Exopharm company spun out to commercialise a completely new type of nano-drug for regenerative medicine

A private Australian biotechnology company called Exopharm has announced its investment to bring a completely new type of drug called exosomes into local clinical trials.

Exopharm is founded and backed by Dr Ian Dixon, the Melbourne-based technology innovator behind an ASX-listed cell therapy company, the anisina anticancer drug and the Altnia Group incubator.

After more than 3 years of secret R&D, Altnia is spinning Exopharm out as a specialist company to translate the promising scientific research around exosomes into routine clinical use worldwide for regenerative medicine. Exopharm will build on its patented purification technology called LEAP to make its proprietary exomeres in large scale and at low cost.

Dr Dixon, also a non-executive director of Noxopharm Ltd, said “we expect Exopharm to become a public company later in 2017 and build a high profile with the investment community based on the growth potential of our disruptive technology to solve some of the biggest medical problems such as eye diseases, fibrosis, neurodegeneration and aging-related conditions such as osteoporosis.”

Overseas, sophisticated Venture capitalists, Fund managers and investors have been making significant investments over the past 24 months into a small but growing number of exosome-based biotechnology companies, highlighting the potential seen in this recently emerging field. “Such investments provide us with an important level of third-party validation – something investors and brokers always look for”.

 “I have been in the cell therapy field for 13 years and I think some investors are growing impatient to see the promises that some high-profile cell therapy companies made years ago – I know I am” said Dr Dixon. Exopharm sees that medical-grade exosomes will be disruptive to the cell therapy industry that has spent billions of dollars so far with little clear benefit for a majority of patients. Exosomes also have the potential to drive down the end-to-end treatment costs compared with present cell based therapies under development.

“We see that Exopharm will do its early development and clinical trials in Australia and then transition into the Japanese and USA markets” said Dr Dixon. “Japan is a focus because they have recently established a fast-track regulatory framework for regenerative medicines reaching sales. The USA is a focus because of the proximity to the world’s largest medicines market, the interest in regenerative medicine in Silicon Valley and the partnering prospects with Pharma companies.”

The core innovative team at Exopharm has been assembled over the past 2 years, and these people have previous international experience in regenerative medicine, cell therapy manufacture and clinical trials. “We will be hiring more people into the team over the next 12 months, and Melbourne has an impressive pool of experienced biologics experts to tap into” said Dr Dixon.

The Victorian government has supported biotechnology over many years and we anticipate building a high-tech manufacturing plant in Melbourne in CY 2018/9 to service the world market for research-grade and clinical-grade exomeres.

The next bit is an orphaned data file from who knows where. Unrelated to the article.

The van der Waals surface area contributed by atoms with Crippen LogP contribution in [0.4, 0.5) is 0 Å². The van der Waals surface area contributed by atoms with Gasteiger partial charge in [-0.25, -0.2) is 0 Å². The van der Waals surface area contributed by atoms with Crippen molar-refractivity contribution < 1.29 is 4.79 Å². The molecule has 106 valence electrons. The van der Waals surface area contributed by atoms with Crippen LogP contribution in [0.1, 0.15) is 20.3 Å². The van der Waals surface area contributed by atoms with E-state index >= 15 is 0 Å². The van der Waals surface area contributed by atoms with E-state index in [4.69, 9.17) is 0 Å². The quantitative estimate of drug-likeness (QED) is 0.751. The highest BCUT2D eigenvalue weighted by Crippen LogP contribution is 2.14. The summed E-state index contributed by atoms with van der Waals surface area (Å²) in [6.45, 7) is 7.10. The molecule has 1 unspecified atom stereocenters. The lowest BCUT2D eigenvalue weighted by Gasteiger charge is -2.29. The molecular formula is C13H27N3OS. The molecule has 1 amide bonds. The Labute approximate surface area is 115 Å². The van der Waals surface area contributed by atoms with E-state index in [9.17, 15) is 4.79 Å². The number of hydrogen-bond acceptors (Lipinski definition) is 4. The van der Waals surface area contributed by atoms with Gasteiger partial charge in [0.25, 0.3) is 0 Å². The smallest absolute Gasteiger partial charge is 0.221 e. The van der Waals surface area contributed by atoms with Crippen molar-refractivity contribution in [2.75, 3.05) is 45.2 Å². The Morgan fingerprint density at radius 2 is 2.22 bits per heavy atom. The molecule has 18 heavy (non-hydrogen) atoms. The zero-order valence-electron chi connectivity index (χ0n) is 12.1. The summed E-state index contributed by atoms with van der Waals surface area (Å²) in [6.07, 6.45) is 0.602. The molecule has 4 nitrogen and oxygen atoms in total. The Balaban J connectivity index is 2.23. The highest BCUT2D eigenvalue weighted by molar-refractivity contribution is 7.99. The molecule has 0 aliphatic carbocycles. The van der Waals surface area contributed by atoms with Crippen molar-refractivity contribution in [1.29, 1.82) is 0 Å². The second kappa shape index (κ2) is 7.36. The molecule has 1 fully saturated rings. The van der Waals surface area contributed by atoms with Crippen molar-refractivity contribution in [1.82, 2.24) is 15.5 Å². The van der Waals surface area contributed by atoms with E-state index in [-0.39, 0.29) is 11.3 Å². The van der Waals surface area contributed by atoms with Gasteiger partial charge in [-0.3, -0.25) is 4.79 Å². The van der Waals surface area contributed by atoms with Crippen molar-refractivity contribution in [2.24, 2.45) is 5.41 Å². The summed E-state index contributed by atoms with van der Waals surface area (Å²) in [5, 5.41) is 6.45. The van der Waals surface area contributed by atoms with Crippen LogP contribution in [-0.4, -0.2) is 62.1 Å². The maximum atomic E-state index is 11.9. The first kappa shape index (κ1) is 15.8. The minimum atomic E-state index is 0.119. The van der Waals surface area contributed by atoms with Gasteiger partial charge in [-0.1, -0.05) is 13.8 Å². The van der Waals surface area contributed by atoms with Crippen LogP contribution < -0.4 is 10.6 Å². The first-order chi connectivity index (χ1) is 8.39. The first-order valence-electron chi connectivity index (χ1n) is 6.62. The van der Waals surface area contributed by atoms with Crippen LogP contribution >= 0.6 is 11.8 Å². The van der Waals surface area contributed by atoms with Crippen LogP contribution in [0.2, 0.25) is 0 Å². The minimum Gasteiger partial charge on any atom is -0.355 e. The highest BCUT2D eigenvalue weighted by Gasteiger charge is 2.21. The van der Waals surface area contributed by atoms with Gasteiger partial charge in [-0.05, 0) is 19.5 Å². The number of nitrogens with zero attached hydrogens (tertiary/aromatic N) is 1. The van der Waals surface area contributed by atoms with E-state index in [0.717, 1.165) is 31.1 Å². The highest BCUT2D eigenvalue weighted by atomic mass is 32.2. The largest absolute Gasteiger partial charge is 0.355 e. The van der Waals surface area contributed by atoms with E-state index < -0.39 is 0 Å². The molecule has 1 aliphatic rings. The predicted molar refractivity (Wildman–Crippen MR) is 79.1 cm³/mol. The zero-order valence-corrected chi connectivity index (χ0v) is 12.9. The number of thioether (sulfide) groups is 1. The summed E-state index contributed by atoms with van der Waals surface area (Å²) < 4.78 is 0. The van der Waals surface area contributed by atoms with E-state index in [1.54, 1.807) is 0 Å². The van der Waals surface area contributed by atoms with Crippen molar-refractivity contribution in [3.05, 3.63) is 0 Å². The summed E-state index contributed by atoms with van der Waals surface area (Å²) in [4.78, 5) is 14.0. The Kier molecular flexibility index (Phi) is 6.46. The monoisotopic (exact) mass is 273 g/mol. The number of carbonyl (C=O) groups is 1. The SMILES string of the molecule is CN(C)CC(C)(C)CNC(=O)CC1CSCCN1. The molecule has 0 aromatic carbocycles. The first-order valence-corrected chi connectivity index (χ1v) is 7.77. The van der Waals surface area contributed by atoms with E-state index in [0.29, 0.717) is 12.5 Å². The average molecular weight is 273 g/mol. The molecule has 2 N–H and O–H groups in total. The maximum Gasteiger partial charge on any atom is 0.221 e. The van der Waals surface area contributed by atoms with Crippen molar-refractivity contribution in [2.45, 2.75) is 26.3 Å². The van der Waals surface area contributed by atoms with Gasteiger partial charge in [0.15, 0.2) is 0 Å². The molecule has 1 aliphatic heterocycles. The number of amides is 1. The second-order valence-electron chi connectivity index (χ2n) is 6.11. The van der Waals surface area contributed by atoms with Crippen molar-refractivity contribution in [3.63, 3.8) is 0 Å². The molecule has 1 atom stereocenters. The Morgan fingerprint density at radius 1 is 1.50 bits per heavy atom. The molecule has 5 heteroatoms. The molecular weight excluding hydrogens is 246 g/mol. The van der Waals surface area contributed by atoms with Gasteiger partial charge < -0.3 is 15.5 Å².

Australia is also well-suited as a location for early-stage clinical trials, with innovative medical professionals seeking to offer patients access to the latest innovations in medical care.

Exopharm has been founded by Dr Ian Dixon and his mission is to profoundly change how regenerative medicine is done by harnessing the innate but underutilized regenerative capacity of exosomes/extracellular vesicles.

Dr Dixon said “Our company aims to provide patients and medical professionals with low-cost and safe proprietary pharma-grade exosomes (we call them exomeres) as a cell-free medicine to reclaim health and regeneration in areas such as dry AMD, tendinopathy, arthritis, cardiac repair, neurodegeneration and ageing”.

Dr Dixon said “As a team, and with our expert advisors, we can harness the experience learned in previous ventures to speed development, reduce risks and minimize costs. Once our pilot-scale manufacturing plant is established we can supply high-value exomeres world-wide for therapeutic and research uses.”

Exopharm is emerging as a leader in the field of exosomes/extracellular vesicles (EVs) – bi-layer nanovesicles (40-200nm diameter) naturally produced and taken up by cells. EVs are a central biological mechanism preserved over millions of years and across many different forms of life (mammals, birds, worms, plants) to allow networks of cells to co-ordinate processes involved in tissue repair and healing, pregnancy, development to adulthood, inflammation and maintenance of health.

We are in the process of partnering with some key researchers to support their efforts to better understand EVs. Exopharm can support researchers to answer key questions and that improved understanding will help us achieve our commercial goals and reduce development risks.

A recent academic study in Egypt (Nassar et al 2016) treated 20 patients with kidney disease and showed safety and efficacy of exosomes purified from cord blood mesenchymal cells using a cumbersome, non-commercial technology called ultracentrifugation. Exopharm’s new technology that uses a proprietary molecule to pull exosomes out of solution is a high-yield technique that is gentler on the nanovesicles than ultracentrifugation which is the acknowledged bottleneck in the purification step. “Our patented LEAP technology could do in 2 days what researchers take 150 days to do with an ultracentrifuge, based on our much higher purification yield and easier process.” said Dr Dixon.

Dr. Dixon will be attending the leading expert conference – the Annual Meeting of the International Society for Extracellular Vesicles (ISEV 2017) taking place in Toronto May 18-21, 2017.

Source – Exopharm

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